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Yakov Gelman
"Wrestling champion & Future doctor"

- Nadav Altman
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Yakov Gelman, a sixth-year student at the Third Faculty of Medicine (LF3) - Charles University, shares his journey from Ashdod in Israel, being a wrestling champion to the inception of his medical career in the Czech Republic, the heart of Europe. His story starts before in the 1990’s where his physician parents undertook Aliyah from Russia. The medical sphere not only influenced Yakov but his brother too, who following in the footsteps of their parents became an ophthalmologist.


Reflecting on his academic inclinations, Yakov reveals despite his early love for mathematics and physics, which initially drew  him towards civil engineering. Having a shift of motivation, he later embarked on his medical studies in 2018.

Choosing a medical specialty, according to Yakov, involves considering various factors, including whether there is a preference for surgeries or clinics, and the type of patients one is drawn to— whether it be the elderly, athletes, children, or other specific populations. 

One of his criteria for selecting a medical specialty was to adopt a comprehensive clinical approach. This view partly coincides with his parents who always said that "internists and family physicians are the true doctors, who approach patients holistically, and they are the ones who leave a lasting impression." Their broader perspective on the field makes it very special.


Although currently leaning towards orthopaedics, Gelman remains undecided. "I've always been interested in sports. I also enjoyed working with my hands, so orthopaedics seems quite appealing to me", recounting a recent immersive experience in orthopaedics where he observed surgeries and found the intricacies of the field captivating. Initially, he had concerns that orthopaedics might not prioritise clinical aspects as much as other fields; however, after talking to orthopaedic surgeons, these concerns were diminished, as it was indicated to Yakov that orthopaedics also involved rehabilitation and long-term approach."Since I was an athlete all my life, I have always been interested in sports," he explains, shedding light on his inclination towards orthopaedics. Yakov has competed in free wrestling both in Israel and in the Czech Republic for several years, three-times achieving the top spot in the Czech Republic!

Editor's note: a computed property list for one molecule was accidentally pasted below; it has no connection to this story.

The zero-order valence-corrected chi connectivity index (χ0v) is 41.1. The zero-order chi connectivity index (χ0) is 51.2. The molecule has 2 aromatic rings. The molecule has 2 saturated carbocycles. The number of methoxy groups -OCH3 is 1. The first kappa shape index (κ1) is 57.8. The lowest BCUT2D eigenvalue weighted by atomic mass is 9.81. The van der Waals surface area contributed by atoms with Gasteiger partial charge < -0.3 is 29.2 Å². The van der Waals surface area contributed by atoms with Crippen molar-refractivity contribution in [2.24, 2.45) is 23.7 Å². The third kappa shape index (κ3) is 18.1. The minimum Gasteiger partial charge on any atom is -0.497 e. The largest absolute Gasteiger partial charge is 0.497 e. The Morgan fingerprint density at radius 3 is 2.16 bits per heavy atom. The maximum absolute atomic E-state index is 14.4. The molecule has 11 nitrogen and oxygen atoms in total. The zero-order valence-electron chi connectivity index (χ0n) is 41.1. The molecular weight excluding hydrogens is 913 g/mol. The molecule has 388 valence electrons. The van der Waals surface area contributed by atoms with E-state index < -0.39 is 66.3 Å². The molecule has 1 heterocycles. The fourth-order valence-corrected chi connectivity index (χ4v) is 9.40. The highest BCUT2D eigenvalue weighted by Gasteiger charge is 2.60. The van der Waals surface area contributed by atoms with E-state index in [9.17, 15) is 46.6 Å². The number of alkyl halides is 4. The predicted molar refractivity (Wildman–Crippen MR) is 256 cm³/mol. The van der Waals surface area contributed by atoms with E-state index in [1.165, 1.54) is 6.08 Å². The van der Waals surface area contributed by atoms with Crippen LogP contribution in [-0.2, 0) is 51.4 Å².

Despite his achievements, Gelman shares that he faced a crisis in his first year,  nearly failing and struggling to adapt to the demanding workload. "It was tough, but at the last moment, it was like I decided that I must, and I'll put in the effort for two more months, and I'll pass this year. It was very challenging, but it paid off", he reflects on overcoming the challenges of his early academic years.


In terms of study methods, Yakov recently discovered the effectiveness of textbooks in his sixth year, endorsing the faculty's recommendation. “Many students use notes from upper years, and I did it myself. The message is that there's a reason why people succeeded in writing a book, and there’s a reason why the faculty recommends it. I wish I had started using books as my primary source much earlier.”


With that said, if Yakov could change something about his studies, it would not be the method of studying. "These are our years of youth, and finding balance is essential," he remarks, expressing a desire to enjoy the journey more. In hindsight, he contemplates changing the type of relaxation, meaning using the little free time we have for more than watching TV and scrolling; making the most of the opportunities central Europe offers for weekend travel, as this was one of the reasons Yakov chose to study in this central location.


Looking ahead, Yakov shares concerns about technology potentially replacing medical professionals. “In the end, you can provide symptoms to Google or even chat GPT; it gives you options. In the future, it surely will be able to analyse what is statistically likely. AI might even be able to take an X-Ray, an MRI, maybe do a physical exam of some sort and recommend treatment." He later jokes that new developments must stop quickly before it is too late.


Navigating the challenges of studying abroad, Yakov acknowledges the social and family-related difficulties, especially being far from home. “Friends from back home call me, and I must tell them that I have to study. They say it’s awful and it sometimes is. Being so far away from home makes it even more challenging.”


In summary, Yakov Gelman's story unfolds as a journey of self-discovery, academic resilience, and a passion for making a meaningful impact in the field of medicine.

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